Bass Fishing Midwest features bass fishing information and news for the Midwest Region. We feature how-to articles from leading outdoor writers, bass fishing news and more.
Bass Fishing News:
Bassmaster Tournament Trail, FLW Outdoors Tournament Trail, PAA Tournament Trail, Regional Bass Fishing News, Press Releases From the Industry
Bass Fishing Articles From:
Brushing up to catch Lake of the Ozarks bass
Bass have finished spawning and are on the move to their summertime haunts in deeper water at Lake of the Ozarks.
During this transition phase and when they reach their summer hideouts, bass are attracted to some type of cover that provides shelter and an ambush point. Some lakes contain enough natural cover for bass, but Lake of the Ozarks features man-made brush piles as an integral part of the fish’s habitat.
My home reservoir of Lake of the Ozarks is a prime example of how sunken brush piles improve the fishing on an old reservoir devoid of natural cover. Before the lake was filled in the 1930’s, the timber in the river valleys was clear-cut so there was no natural cover left for the fish after the lake formed. So boat docks and sunken brush piles are the main habitat for bass now on this aging lake.
Placing brush piles at strategic locations helps angler find fish throughout the year, but this type of cover seems to produce best in the summertime. The best time to target brush piles on Lake of the Ozarks is when the water temperature climbs into the 70- to 85-degree range.
The depth of the most productive brush piles depends on the water clarity. In stained or dirty water, brush piles at depths of 6 to 15 feet along main and secondary points and flats are key targets for summertime bass. In the clear-water sections of the lake, guides sink brush 25 to 30 feet deep on a main or secondary point to improve a spot for deep vertical presentations.
Guides and tournament anglers on Lake of the Ozarks build their brush piles out of large branches or sections of hardwood trees (oak, sycamore or cedar). Sycamores are good for sinking because these trees feature a heavy wood that requires less weight to sink and has wider branches that make it easier to run a crankbait through without snagging.
I used to sink brush piles in the lake but have discovered it’s a lot easier now to find the work of others with my Humminbird side imaging unit. If you don’t have side imaging, you can still find brush with standard electronics in a short period of time if you know where to start your search. On Lake of the Ozarks, boat docks are a good starting point, especially the boat houses with fishing boats, cleaning stations, rod holders and lights hanging over the water. I usually skip past docks harboring large cruisers because the owners of these docks usually are more infatuated with boating than fishing.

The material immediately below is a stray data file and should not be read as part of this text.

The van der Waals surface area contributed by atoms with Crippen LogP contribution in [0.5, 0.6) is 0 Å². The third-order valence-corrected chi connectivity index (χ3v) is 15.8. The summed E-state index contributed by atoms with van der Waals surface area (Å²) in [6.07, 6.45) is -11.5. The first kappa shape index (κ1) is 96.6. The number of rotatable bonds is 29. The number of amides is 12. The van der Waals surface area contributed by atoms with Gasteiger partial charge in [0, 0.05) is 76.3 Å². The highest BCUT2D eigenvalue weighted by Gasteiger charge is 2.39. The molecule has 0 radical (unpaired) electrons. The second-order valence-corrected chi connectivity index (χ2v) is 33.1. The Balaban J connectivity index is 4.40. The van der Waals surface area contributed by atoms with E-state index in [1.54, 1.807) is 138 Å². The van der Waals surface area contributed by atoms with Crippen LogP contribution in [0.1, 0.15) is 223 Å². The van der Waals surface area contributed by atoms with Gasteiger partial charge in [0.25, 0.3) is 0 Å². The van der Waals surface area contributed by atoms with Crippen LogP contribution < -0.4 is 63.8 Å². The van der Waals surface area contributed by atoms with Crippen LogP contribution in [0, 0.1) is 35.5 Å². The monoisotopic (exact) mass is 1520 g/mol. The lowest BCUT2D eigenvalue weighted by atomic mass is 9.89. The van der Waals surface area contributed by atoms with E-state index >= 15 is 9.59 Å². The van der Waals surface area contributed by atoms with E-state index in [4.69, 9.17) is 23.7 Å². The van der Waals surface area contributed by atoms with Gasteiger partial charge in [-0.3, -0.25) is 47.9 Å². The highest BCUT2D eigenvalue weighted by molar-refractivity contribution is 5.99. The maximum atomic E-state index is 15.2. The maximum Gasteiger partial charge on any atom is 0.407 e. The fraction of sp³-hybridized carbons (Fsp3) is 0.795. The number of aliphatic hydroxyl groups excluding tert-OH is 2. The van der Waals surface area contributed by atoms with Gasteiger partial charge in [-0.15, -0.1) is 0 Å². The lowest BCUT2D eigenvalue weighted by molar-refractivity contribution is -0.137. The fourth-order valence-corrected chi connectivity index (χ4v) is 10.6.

Drop-offs are also good areas to find man-made cover. When fishing unfamiliar waters, you can also locate brush by dragging a Carolina rig on the main lake or running a crankbait in the back of a creek.
Once you find a brush pile, figure out how the cover lies on the bottom to make your lure presentation easier. Approach the brush from the deep end and cast to either side of the cover first, which allows you to quickly pull fish away from the snags. If the sides fail to produce any bites, throw down the base of the tree. By sinking the brush with the trunk of the tree facing the bank and the limbs pointing towards deeper water you can work your lure through the middle of the cover without hanging up in the limbs.
After working you lures along the sides and through the middle of the brush from the deep end, position your boat on the side of the brush and cast across it. Sometimes finicky fish are positioned a certain way so you have to turn your boat to the side the fish are on. After a couple of casts from the side, try circling the brush pile and throwing from the other side to work the brush from another angle.
If wind is blowing, assume bass will be facing the wind. So position your boat downwind from the brush pile and cast past the sunken cover. Once again make sure to work your lures along the edges of the brush pile before trying the middle of the cover.
Time of day can also determine how to work a brush pile. Early in the morning, you can run buzz baits and topwater lures over the top of the cover, but later in the day switch to slow-moving baits and concentrate on the fish burrowed into the thicker part of the brush.
A plastic worm is a must lure for catching summertime bass from the brush piles. On Lake of the Ozarks a red shad or blue fleck 10-inch Berkley Power Worm is ideal. You can create a slow fall by Texas-rigging the worm with a 1/8-ounce sinker. You want the worm to fall as slowly as possible and the lighter weight makes it easier to lift the worm into and out of the limbs without having to jerk it real hard, which could lead to more hang-ups.
After letting the worm fall to the bottom, make sure you keep your rod movements to a minimum as you crawl the lure through the limbs. Moving your rod tip even a couple of inches will cause the worm to jump 3 to 4 inches, which could be too much movement.
Find a brush pile planted in Lake of the Ozarks and you can increase your chances of harvesting a limit of summertime bass.
For information on lodging and other facilities at the Lake of the Ozarks or to receive a free vacation guide, call the Lake of the Ozarks Convention & Visitors Bureau at 1-800-FUN-LAKE or visit the Lake of the Ozarks Convention and Visitors Bureau web site at funlake.com.
Copies of John Neporadny’s book, “THE Lake of the Ozarks Fishing Guide” are available by calling 573/365-4296 or visiting the web site www.jnoutdoors.com.